During last year’s RGG Summit, Studio Ryu Ga Gotoku and SEGA announced not one, not two, but three upcoming games for the “Yakuza” franchise. The news came alongside the announcement that the series will no longer be known as “Yakuza” in the West anymore but will be called “Like a Dragon” from now on. Somewhat fitting as Ryu Ga Gotoku literally translates to Like A Dragon. Technically, only one of these games was expected by fans, but even that came with a twist that I am sure no one saw coming, so let’s just say that all three of these games surprised us and weren’t expected, shall we? The first of the bunch was “Like a Dragon Ishin!” a remake of “Yakuza Ishin!” which was exclusive to Japan, and the fans of the series were practically begging for localization support for this one. The game recently came out, so you can say that the fans of the series are having a blast these days. Next up, we have the game that everyone expected, which is “Like a Dragon 8,” the continuation of the mainline series. The series I put this one in the unexpected category as well because despite us knowing that this was happening, RGG threw a curveball our way in the form of series lead Kazuma Kiryu returning once again and being the second playable protagonist in this game alongside Ichiban Kasuga. His story ended with “Yakuza 6,” and despite his cameo in “Yakuza Like Dragon,” seeing him return once again as a playable character was not something any of us would have seen coming, I am sure. Finally, the third game and the game we are here to talk about today was “Like A Dragon Gaiden: The Man Who Erased His Name,” which I have said countless times and will keep saying is a terrible name for a video game.
What immediately hooked me in about this game, and I am assuming the fanbase in general as well, is that this will be once again a Kiryu-centric game. The game will fill in the gaps and tell the story of Kiryu’s whereabouts after the end of “Yakuza 6” and before the beginning of “Like a Dragon 8,” which is slated for a 2024 release. With “Ishin!” out and “Like A Dragon 8” far away, RGG is bound to shift its focus toward marketing this game, and so are we by talking about it. From this point onward, expect spoilers for the old “Yakuza” games and “Yakuza 6” and “Yakuza Like A Dragon” in particular, so if you have not played these games before, this has been your warning. Other than that, we only have one single trailer that practically tells us nothing to go by for reference, so all of this will be speculative territory and can be absolutely wrong when the game comes out. With all of that out of the way, let’s see why “Like a Dragon Gaiden: The Man Who Erased His Name” will be worth your time in 2023.
Let’s start with the story here for a second. The official material tells us that the game will pick up after the events of “Yakuza” end, before the beginning of “Like a Dragon 8,” and tell us what Kiryu has been up to in between. If you weren’t aware, Kiryu, aka The Dragon of Dojima, died in the eyes of the world at the end of “Yakuza 6.” In reality, he faked his death to protect the ones he loved and went into hiding. The trailer gives us a glimpse of Kiryu meditating inside the Daidoji temple during the summer of 2018 when he gets approached by a mysterious man who offers him a job and gives him a new name, Joryu. What’s interesting about this exchange is that it seems like Kiryu has done multiple “jobs” for them before this, and this is perhaps how he gets contacted by Watase when he makes an appearance as a bodyguard in Osaka during Chapter 12 of “Yakuza Like A Dragon.” Secondly, he is hiding in the Daidoji temple, which, in his own words from the trailer, is a front for the Daidoji faction, which is also very interesting as Daidoji, aka The Fixer, was the man who wanted Kiryu dead in “Yakuza 6” for exposing the secret of Onomichi. Soon afterward, Daidoji dies because of his old age, but how and why Kiryu is being helped by them is not something that adds up as of yet. I guess we’ll have to learn it all for ourselves when we play the game. I do have one thing to say about the story here that worries me, but we can talk about that in the negative section.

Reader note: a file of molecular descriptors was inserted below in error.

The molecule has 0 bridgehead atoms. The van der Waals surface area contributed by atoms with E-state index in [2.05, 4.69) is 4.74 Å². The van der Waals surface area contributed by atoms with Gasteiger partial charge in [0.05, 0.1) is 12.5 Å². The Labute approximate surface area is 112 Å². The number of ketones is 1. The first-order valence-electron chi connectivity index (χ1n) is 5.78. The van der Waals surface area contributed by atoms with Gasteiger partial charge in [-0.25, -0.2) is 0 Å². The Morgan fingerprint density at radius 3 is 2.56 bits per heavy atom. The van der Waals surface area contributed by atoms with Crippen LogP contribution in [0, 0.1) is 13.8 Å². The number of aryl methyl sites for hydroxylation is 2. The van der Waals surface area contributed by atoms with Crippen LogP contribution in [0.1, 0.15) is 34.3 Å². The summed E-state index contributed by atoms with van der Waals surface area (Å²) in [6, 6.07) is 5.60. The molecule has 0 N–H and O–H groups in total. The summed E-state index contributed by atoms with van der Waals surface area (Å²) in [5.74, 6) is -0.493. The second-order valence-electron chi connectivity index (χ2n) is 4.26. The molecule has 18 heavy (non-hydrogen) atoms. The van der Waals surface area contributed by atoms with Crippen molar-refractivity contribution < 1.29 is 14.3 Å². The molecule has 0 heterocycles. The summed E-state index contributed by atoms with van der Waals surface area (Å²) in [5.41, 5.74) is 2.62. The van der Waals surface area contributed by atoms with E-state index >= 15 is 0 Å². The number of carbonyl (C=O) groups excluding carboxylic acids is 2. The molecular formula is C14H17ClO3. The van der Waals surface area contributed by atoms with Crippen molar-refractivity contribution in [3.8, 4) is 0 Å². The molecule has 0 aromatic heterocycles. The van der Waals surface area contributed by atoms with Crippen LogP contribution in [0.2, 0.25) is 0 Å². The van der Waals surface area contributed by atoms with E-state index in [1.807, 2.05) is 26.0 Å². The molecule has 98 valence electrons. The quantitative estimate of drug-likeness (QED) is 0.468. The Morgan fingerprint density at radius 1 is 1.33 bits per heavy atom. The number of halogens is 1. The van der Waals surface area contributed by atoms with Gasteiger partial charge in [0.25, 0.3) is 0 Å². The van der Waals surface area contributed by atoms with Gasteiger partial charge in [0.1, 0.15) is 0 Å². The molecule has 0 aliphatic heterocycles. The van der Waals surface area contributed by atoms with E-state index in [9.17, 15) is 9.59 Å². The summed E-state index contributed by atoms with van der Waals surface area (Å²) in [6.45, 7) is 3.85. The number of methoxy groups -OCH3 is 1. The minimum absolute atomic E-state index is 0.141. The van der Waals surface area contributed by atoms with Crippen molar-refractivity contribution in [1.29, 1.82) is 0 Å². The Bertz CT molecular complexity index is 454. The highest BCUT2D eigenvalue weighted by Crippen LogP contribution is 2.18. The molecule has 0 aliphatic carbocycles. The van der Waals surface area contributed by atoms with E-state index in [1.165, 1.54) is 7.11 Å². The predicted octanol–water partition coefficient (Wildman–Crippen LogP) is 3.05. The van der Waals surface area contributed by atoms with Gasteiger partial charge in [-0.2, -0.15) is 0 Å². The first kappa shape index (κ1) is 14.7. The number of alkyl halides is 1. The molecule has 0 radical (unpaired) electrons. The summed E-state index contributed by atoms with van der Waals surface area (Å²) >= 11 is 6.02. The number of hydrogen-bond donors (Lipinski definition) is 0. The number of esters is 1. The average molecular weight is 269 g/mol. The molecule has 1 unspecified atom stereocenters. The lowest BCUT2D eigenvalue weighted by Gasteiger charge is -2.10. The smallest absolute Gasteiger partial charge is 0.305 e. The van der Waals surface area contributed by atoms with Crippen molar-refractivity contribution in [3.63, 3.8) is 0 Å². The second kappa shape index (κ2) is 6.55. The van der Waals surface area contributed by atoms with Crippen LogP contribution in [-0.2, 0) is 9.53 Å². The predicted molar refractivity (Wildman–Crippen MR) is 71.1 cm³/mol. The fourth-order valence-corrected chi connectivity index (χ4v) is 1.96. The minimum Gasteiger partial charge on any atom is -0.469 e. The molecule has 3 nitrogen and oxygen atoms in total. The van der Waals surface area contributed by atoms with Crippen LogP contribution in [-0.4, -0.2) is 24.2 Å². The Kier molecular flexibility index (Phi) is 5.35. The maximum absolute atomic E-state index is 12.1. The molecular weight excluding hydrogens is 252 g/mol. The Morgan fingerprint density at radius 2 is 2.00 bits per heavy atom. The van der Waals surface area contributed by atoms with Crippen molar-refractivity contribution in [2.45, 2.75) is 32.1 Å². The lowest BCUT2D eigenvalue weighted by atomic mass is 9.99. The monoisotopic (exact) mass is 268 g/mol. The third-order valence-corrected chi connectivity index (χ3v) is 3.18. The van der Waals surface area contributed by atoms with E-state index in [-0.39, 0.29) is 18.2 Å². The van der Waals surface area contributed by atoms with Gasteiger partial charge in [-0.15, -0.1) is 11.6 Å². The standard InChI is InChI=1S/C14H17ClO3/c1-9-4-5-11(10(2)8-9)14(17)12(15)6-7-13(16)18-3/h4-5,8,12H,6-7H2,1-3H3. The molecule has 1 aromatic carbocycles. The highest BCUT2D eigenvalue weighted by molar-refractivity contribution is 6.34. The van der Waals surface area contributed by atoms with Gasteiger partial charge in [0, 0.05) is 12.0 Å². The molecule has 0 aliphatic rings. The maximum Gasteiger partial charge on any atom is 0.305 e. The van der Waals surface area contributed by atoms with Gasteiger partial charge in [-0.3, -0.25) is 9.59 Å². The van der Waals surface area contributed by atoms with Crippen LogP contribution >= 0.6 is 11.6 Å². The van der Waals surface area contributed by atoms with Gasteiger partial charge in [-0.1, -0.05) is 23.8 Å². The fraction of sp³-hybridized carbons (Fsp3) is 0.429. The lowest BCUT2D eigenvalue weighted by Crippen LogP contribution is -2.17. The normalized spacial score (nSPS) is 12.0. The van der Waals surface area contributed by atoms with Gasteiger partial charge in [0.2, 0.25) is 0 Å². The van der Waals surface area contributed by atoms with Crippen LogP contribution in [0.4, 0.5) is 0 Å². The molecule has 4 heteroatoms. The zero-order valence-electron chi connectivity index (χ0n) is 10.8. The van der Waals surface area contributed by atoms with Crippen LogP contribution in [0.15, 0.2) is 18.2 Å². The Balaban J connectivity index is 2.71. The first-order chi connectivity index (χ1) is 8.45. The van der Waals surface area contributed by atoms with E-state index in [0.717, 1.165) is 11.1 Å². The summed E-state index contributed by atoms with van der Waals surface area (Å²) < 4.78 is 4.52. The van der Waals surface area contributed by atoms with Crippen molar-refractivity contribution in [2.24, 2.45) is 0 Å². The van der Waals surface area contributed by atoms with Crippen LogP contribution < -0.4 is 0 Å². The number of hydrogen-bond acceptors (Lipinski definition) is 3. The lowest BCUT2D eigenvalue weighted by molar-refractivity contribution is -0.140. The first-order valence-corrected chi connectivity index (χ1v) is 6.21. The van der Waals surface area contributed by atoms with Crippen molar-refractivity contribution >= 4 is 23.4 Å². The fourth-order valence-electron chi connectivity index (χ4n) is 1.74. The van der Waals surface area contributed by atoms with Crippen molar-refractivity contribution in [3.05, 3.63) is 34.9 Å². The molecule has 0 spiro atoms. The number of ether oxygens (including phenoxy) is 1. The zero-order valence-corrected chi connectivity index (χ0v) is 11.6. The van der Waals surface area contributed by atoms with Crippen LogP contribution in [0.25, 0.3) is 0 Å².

The World And Characters
If you have played any “Yakuza” games before, then you already know that the characters and the world are the bread and butter of this franchise. Starting with the characters here, we do not know how many of them will be featured, but one thing we know for sure is that they’ll be memorable, as RGG always hits the mark when it comes to their characters. Kiryu is going to be known as Joryu here, as mentioned above, and other than him, we only get a glimpse at the mysterious stranger who offered him the job alongside the monk who was disciplining Kiryu. I am 90% positive that we won’t be seeing returning characters here, so don’t hold your breath for more Majima, Saejima, Daigo, or anyone else from the mainline roster. This game will more than likely only focus on Kiryu, or should I say Joryu, and feature mostly new faces that we have not seen before since Kiryu is hiding.
Speaking of hiding, that brings me to the world of the game. Again, there is no official confirmation on any of this as of yet, but I do have a strong feeling that for the first time in the series’ history, Kamurocho won’t be our playground in this game. Logically, it can’t be since Kiryu is “dead” and he can’t be seen in public, so Kamurocho is naturally a no-go and based on that logic, I think Sotenbori and perhaps even Ijincho are out of the question. That means a new world, and that is exciting if you ask me. Kamurocho has always been in every “Yakuza” game; it’s where all the events happen, and we have run around its streets so much that we practically are residents of that city block at this point. Breaking that trend and seeing a new location not just as the player but also through Kiryu’s eyes is a thrilling prospect, and I can’t wait to see how it’s handled.
The Combat And Minigames